# Drawing Arrows in Tables

What is the best way to draw a diagonal line through the following table?

\begin{center}
\begin{tabular}{*{9}{c}}
$e_{1}$ & = & $0$ & $.$ & $d_{1}^{1}$ & $d_{1}^{2}$ & $d_{1}^{3}$ & $d_{1}^{4}$ & $...$ \\
\\
$e_{2}$ & = & $0$ & $.$ & $d_{2}^{1}$ & $d_{2}^{2}$ & $d_{2}^{3}$ & $d_{2}^{4}$ & $...$ \\
\\
$e_{3}$ & = & $0$ & $.$ & $d_{3}^{1}$ & $d_{3}^{2}$ & $d_{3}^{3}$ & $d_{3}^{4}$ & $...$ \\
\\
$e_{4}$ & = & $0$ & $.$ & $d_{4}^{1}$ & $d_{4}^{2}$ & $d_{4}^{3}$ & $d_{4}^{4}$ & $...$ \\
$...$ \\
\end{tabular}
\end{center}


I want the arrow to hit $d_{1}^{1}$, $d_{2}^{2}$, etc.

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A tip: If you select the entire code block and hit Ctrl + K (or click the {} button above the text field), the code will be marked as such. This also works for inline code. –  Torbjørn T. Dec 9 '11 at 18:07

Here's a TikZ variant (\tikzmark was borrowed from one of Andrew Stacey's answers):

\documentclass{article}
\usepackage{tikz}
\usetikzlibrary{calc,arrows}

\newcommand{\tikzmark}[1]{%
\tikz[overlay,remember picture] \node (#1) {};}

\begin{document}
$\begin{array}{*{9}{c}} e_{1} & = & 0 & . & \tikzmark{a}d_{1}^{1} & d_{1}^{2} & d_{1}^{3} & d_{1}^{4} & ... \\ \\ e_{2} & = & 0 & . & d_{2}^{1} & d_{2}^{2} & d_{2}^{3} & d_{2}^{4} & ... \\ \\ e_{3} & = & 0 & . & d_{3}^{1} & d_{3}^{2} & d_{3}^{3} & d_{3}^{4} & ... \\ \\ e_{4} & = & 0 & . & d_{4}^{1} & d_{4}^{2} & d_{4}^{3} & d_{4}^{4}\tikzmark{b} & ... \\ ... \\ \end{array}$
\tikz[overlay,remember picture] \draw[-triangle 45] ($(a.north east)+(-0.2,0.2)$) -- ($(b.south west)+(0.3,-0.2)$);

\end{document}


For other different predefined arrow tips, refer to Section 23 Arrow Tip Library of the pgf manual.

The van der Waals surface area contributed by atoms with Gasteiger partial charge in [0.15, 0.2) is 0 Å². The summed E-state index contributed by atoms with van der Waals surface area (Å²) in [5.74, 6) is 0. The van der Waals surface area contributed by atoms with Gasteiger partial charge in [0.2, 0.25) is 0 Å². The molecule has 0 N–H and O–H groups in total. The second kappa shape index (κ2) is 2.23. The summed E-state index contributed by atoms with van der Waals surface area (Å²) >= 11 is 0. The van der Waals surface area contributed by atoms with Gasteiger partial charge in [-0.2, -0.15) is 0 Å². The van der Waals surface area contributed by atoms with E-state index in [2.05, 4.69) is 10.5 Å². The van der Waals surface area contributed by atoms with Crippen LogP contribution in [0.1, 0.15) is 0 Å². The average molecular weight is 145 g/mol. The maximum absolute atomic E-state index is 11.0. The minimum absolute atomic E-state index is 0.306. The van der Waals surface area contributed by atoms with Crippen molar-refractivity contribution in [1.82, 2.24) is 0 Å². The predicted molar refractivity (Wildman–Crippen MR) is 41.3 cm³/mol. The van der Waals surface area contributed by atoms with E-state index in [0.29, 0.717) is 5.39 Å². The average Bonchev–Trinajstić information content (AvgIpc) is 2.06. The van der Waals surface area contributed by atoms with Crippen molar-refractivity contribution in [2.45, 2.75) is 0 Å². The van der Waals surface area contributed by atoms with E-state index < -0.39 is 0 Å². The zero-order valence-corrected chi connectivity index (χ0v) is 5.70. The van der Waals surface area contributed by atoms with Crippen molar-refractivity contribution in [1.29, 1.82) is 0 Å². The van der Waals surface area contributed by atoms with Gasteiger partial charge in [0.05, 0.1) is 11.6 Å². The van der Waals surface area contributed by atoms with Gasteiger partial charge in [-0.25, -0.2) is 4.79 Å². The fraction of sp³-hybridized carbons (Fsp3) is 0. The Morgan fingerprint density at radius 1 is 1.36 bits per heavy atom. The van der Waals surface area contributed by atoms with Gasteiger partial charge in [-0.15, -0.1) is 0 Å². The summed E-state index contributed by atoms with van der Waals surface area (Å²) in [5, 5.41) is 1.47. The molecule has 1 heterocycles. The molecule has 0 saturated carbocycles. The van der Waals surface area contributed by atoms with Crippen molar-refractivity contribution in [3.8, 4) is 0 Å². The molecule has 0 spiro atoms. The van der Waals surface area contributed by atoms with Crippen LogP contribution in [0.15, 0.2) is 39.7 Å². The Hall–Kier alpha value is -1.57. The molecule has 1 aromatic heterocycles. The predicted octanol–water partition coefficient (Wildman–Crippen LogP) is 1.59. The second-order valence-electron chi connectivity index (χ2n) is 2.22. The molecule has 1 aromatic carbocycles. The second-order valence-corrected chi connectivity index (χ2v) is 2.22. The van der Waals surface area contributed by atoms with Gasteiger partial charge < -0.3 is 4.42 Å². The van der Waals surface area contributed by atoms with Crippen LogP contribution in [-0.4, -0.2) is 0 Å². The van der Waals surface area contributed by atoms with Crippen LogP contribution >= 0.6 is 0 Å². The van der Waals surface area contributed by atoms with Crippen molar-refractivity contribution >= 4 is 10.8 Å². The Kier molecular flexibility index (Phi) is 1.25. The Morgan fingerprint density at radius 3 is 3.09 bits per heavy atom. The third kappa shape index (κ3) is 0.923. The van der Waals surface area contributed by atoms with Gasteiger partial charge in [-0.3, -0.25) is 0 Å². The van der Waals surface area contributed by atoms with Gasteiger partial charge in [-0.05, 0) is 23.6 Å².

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Is there any way to increase the size of the arrowhead in this solution? –  jamaicanworm Dec 9 '11 at 19:22
Also, is there any way to fix the result so that $d_{1}^{1}$ and $d_{4}^{4}$ are not oddly lowered beneath the other symbols? –  jamaicanworm Dec 9 '11 at 19:24
@jamaicanworm:please see my updated answer. –  Gonzalo Medina Dec 9 '11 at 21:45

You can use pst-node and a latex -> dvips -> ps2pdf (or xelatex) compile sequence to produce the following:

\documentclass{article}
\usepackage{pst-node}% http://ctan.org/pkg/pst-node
\begin{document}
$\begin{array}{*{9}{c}} e_{1} & = & 0 & . & \rnode{A}{d_{1}^{1}} & d_{1}^{2} & d_{1}^{3} & d_{1}^{4} & ... \\ \\ e_{2} & = & 0 & . & d_{2}^{1} & d_{2}^{2} & d_{2}^{3} & d_{2}^{4} & ... \\ \\ e_{3} & = & 0 & . & d_{3}^{1} & d_{3}^{2} & d_{3}^{3} & d_{3}^{4} & ... \\ \\ e_{4} & = & 0 & . & d_{4}^{1} & d_{4}^{2} & d_{4}^{3} & \rnode{B}{d_{4}^{4}} & ... \\ ... \\ \end{array}$
\ncline[nodesep=-1.2\baselineskip,linewidth=.4pt]{->}{A}{B}% Draw line
\end{document}


\rnode{<node>}{<stuff>} makes one able to reference <stuff> via <node>. \ncline is used to draw the node connection lines between the specified nodes. Since this draws on the rich pstricks library, you can modify the colour, width, presentation and style of the line as needed.

Note that I've changed your "entirely mathematical tabular" to an array environment, which is its intended use. Additionally, instead of centering it (via the center environment), I've place the entire array in a display math environment (using $ and $).

More pronounced arrow definitions is possible via some of the basic pstricks arrow head modifications. One could use the options (key-value) arrowsize=<dim> <num>, arrowlength=<dim>, arrowinset=<num> or arrowscale=<factor>. Here is some detail from the pstricks documentation (p 28, section 15 Arrowheads and such):

For example, try

\ncline[nodesep=-1.2\baselineskip,linewidth=.4pt,arrowsize=3pt 2]{->}{A}{B}% Draw line

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Thanks! How can I fix the arrow so that the arrowhead is more pronounced? –  jamaicanworm Dec 9 '11 at 18:35
@jamaicanworm: I've added some detail to modify that. Try my last suggestion. –  Werner Dec 9 '11 at 18:42
@jamaicanworm: use arrowscale=2 –  Herbert Dec 9 '11 at 19:28
@Herbert: Thanks; forgot about that one! –  Werner Dec 9 '11 at 19:30
Thanks! I think the TikZ variant is easier for my setup, but I would like to know how to get the arrow bigger for that one as well. –  jamaicanworm Dec 9 '11 at 19:56